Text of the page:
He told his story about what made him stand out from the other applicants in his interview: knowing how to tell a story. According to Professor Martin, the story is “about you, but about them,” your potential employers. The goal of telling a story is to convince the hirers about how you will be valuable to them. It is here where concision is crucial. Professor Martin invited the participants to think about parts of an interview as an “elevator pitch.”
The key is to convince a company why they should hire you within the span of the time it takes to ride an elevator. Every word counts. And you need to be persuasive in such short amount of time. Professor Martin stated that to this day, people still look to ancient sources of rhetoric such as the ancient Roman rhetorician Quintilian for techniques on speaking and persuasion. Even though Quintilian’s works date to the 1st century C.E., the techniques in his writing are still relevant in the modern day.
Joe talked about the stories he told in his interview with TJX. He had mentioned how he had gone on an archaeological dig, an experience that was different from those of other applicants and made the company ask more. Not only did he tell the story of his experience, he also told the story of what he learned and how he could use his knowledge in the present and future. He said that he had learned how to better analyze situations and contexts in his field work. He also told stories about his Classics courses at Holy Cross. Joe emphasized how he had selected a specific example from a very broad topic. It takes just one concise example to make the interview and story memorable and interesting.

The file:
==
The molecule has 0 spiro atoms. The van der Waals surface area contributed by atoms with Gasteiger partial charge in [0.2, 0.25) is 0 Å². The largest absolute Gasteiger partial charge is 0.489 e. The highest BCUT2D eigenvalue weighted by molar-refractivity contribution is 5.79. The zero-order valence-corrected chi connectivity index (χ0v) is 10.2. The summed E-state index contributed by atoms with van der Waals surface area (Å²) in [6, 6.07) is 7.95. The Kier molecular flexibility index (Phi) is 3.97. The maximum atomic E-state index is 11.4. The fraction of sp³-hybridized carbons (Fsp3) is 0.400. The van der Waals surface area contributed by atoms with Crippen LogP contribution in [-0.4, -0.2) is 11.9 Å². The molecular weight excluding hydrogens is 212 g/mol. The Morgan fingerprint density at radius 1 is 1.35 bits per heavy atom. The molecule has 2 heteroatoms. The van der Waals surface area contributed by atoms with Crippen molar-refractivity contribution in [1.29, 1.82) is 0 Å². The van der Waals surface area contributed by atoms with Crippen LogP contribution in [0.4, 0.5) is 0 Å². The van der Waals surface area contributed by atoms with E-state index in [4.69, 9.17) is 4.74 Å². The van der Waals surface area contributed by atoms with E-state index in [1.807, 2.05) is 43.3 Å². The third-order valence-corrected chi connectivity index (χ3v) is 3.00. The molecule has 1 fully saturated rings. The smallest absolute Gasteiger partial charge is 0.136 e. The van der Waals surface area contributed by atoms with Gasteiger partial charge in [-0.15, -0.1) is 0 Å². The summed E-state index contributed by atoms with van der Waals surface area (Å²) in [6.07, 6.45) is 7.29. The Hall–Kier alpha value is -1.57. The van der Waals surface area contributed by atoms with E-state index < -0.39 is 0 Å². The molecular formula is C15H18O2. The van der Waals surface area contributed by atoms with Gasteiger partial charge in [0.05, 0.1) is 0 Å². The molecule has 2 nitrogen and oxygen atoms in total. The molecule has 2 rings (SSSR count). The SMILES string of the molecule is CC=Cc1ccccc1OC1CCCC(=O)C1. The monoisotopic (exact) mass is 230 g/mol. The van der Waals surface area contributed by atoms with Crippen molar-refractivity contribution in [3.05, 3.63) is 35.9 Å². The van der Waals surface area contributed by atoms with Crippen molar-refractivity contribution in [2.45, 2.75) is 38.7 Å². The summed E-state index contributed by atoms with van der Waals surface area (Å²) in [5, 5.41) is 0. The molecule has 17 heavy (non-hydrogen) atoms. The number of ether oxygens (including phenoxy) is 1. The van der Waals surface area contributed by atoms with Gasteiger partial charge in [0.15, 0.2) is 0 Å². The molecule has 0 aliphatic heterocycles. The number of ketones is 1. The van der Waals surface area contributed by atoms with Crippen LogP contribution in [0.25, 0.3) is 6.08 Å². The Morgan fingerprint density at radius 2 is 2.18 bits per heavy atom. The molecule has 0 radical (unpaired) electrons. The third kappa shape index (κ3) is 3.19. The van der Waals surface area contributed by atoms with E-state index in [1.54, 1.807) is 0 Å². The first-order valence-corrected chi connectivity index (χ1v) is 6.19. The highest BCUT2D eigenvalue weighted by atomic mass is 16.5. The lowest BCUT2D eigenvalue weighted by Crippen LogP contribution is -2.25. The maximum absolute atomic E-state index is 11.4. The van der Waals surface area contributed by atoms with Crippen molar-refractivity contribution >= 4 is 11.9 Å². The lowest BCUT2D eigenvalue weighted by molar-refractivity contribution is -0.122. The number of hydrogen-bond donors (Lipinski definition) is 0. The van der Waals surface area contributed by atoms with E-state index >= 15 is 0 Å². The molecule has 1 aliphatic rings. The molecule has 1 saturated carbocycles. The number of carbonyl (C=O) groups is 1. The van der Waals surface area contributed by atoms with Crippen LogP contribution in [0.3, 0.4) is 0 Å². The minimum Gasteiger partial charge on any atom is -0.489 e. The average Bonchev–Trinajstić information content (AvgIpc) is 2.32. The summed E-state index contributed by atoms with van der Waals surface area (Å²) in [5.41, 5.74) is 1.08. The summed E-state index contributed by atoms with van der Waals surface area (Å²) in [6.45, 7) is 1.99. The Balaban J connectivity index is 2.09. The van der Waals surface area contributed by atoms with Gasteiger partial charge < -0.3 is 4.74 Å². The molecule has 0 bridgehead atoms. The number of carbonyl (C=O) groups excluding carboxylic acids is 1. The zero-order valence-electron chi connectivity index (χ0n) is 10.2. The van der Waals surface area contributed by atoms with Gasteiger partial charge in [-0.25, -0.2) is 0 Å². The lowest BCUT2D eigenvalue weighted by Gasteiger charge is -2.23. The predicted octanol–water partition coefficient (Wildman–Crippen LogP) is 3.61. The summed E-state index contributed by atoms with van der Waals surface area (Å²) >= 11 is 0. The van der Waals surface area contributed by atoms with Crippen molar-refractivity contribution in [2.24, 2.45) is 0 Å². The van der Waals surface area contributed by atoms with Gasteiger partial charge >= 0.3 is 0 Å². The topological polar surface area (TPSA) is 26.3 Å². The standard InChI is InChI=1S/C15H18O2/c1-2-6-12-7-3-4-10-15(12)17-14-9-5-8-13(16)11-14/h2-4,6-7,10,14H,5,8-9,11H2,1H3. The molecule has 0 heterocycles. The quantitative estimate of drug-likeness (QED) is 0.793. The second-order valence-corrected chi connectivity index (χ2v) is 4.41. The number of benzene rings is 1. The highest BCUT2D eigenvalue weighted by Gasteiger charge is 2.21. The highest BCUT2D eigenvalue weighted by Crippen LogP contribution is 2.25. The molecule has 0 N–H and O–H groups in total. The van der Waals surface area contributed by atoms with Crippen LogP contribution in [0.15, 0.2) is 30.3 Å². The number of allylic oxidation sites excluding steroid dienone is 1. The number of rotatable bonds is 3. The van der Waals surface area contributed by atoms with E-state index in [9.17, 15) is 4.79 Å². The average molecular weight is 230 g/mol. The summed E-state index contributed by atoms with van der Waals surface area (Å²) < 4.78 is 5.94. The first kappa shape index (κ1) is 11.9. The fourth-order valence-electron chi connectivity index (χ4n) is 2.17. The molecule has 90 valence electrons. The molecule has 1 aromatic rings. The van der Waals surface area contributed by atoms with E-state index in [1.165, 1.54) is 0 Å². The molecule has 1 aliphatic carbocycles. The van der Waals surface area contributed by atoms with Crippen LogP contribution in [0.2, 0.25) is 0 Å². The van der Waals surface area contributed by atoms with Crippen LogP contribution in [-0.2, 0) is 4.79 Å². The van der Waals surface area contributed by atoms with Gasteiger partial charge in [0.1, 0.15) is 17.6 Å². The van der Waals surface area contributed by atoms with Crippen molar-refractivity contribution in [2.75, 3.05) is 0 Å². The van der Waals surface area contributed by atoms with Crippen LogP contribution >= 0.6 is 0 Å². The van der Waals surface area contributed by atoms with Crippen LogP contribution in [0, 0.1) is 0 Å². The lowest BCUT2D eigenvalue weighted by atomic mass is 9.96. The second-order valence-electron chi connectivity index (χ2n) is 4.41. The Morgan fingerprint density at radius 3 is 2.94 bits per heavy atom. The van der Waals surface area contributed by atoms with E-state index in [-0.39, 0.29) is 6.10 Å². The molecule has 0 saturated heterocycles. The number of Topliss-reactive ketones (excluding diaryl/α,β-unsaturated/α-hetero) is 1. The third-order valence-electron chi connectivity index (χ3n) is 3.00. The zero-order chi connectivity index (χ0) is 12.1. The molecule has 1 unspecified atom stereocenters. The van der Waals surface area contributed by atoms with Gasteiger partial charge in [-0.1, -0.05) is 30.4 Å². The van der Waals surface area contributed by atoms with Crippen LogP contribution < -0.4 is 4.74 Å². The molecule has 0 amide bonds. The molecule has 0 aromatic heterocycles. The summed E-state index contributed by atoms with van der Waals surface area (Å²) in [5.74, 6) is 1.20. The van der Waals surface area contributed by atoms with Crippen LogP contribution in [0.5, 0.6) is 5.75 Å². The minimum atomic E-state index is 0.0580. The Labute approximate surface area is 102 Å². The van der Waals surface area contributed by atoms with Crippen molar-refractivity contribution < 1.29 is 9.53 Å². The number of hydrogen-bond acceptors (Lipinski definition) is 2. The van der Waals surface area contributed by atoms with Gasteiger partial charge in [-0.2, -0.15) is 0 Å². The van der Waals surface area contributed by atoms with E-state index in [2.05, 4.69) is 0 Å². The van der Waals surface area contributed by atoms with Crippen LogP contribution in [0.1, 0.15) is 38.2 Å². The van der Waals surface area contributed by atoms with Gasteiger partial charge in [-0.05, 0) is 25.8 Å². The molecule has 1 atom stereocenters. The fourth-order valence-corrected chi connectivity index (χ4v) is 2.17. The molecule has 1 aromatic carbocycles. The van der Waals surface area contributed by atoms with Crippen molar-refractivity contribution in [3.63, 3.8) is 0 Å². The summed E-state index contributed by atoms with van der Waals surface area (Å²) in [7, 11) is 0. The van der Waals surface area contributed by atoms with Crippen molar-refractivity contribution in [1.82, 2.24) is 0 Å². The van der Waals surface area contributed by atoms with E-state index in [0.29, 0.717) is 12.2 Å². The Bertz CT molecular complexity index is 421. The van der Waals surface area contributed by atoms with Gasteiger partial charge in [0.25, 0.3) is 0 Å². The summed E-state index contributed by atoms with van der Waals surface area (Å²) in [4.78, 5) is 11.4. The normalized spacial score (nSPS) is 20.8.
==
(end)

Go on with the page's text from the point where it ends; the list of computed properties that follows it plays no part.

At the end of the discussion, Professor Martin gave his advice: show that you can apply what you learned. The important thing, he stated, is “not ‘to learn’, but to learn how to learn.” He re-stressed the importance of learning how to interpret and resolve ambiguity and how to communicate and work with others. In “learning how to learn,” one can adapt and apply previous experience to anything “immediate and present.”
After his closing remarks, the discussion took an interactive shift toward a workshop, complete with handouts from the Holy Cross Center of Career Development. The participants, all Classics students, considered how they could apply their own experiences, both in and outside their Classics courses and Classics-related activities, to their stories for job interviews. They shared their varied experiences with each other, ranging from classes and academic fieldwork to summer jobs and off-campus opportunities, and practiced giving concise answers to sample questions. One of the last pieces of advice Professor Martin gave at the workshop summarized the entire event quite concisely: “Never say ‘unrelated’ when explaining the experiences that have prepared you for the job you want; everything you have learned through experience and training contributes to the invaluable job skill of learning how to learn!”